The rebaselined program included 14 months of schedule reserve and cost reserves to deal with “unknown unknowns” that are routinely experienced in development programs like this.  JWST held to the 2011 baseline until last year when NASA had to delay the launch to March-June 2019 because of integration problems at the prime contractor, Northrop Grumman Aerospace Systems.  NASA was confident that the schedule delay could be accommodated within the remaining cost reserves so although JWST’s schedule slipped again, it still would not breach the $8 billion development cap.

That changed on March 27, however. Based on an assessment by JWST’s Standing Review Board, Lightfoot and Zurbuchen announced that the launch would be delayed until at least May 2020 because of a series of “avoidable errors” on Northrop Grumman’s part during testing and integration of the spacecraft.  They said they do not know the cost implications of the delay and whether the cap will be breached.  Lightfoot disclosed that NASA has spent $7.3 billion so far.  They established the IRB to take a close look at the program and provide an independent assessment of where it stands.  NASA will send a report to Congress in June based on the SRB and IRB inputs and its conclusions regarding any additional funding that may be required.  Pursuant to the 2005 NASA Authorization Act, if a program exceeds 30 percent of its baseline estimated cost, NASA must notify Congress and no money may be spent on it after 18 months from the time of that notification unless Congress reauthorizes it.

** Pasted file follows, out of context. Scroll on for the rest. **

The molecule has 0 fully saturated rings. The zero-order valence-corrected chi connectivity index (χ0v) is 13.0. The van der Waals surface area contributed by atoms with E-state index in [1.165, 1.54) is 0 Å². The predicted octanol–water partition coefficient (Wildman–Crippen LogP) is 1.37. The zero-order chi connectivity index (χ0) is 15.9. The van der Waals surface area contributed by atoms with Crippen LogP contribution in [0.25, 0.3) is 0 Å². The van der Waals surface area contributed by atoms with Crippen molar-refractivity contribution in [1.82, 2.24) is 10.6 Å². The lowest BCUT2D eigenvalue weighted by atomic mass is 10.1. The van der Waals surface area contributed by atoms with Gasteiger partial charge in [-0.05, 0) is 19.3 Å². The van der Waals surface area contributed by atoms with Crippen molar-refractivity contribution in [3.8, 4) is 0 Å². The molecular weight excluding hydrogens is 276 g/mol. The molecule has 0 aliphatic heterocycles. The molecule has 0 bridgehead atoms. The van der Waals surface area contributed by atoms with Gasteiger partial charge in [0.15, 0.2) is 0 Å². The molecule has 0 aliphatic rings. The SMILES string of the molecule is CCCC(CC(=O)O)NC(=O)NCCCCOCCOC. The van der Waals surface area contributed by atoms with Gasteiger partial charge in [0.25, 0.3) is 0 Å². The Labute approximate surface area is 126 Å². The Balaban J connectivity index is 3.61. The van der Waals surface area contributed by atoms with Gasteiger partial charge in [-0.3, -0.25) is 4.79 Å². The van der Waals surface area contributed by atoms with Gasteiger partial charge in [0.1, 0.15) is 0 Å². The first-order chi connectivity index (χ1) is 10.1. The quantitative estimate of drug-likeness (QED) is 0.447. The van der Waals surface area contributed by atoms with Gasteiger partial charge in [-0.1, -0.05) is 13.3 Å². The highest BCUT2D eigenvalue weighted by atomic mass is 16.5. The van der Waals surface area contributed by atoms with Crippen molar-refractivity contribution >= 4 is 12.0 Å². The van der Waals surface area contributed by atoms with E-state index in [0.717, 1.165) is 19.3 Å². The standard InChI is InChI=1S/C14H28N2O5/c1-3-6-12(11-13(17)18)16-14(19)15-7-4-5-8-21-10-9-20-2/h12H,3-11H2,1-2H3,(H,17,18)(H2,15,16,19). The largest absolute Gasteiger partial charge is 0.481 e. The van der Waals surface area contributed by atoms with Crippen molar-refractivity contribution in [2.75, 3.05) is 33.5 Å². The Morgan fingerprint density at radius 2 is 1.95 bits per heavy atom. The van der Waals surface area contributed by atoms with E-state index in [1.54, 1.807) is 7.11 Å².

At the March 27 briefing, NASA outlined personnel and organizational changes it was making immediately to ensure that high level attention is paid to the program at NASA and Northrop Grumman.

Northrop Grumman is executing the JWST program under a “cost-plus” contract that includes receiving periodic “award fees” from NASA.  The amount of the award fee is based on NASA’s assessment of Northrop Grumman’s performance.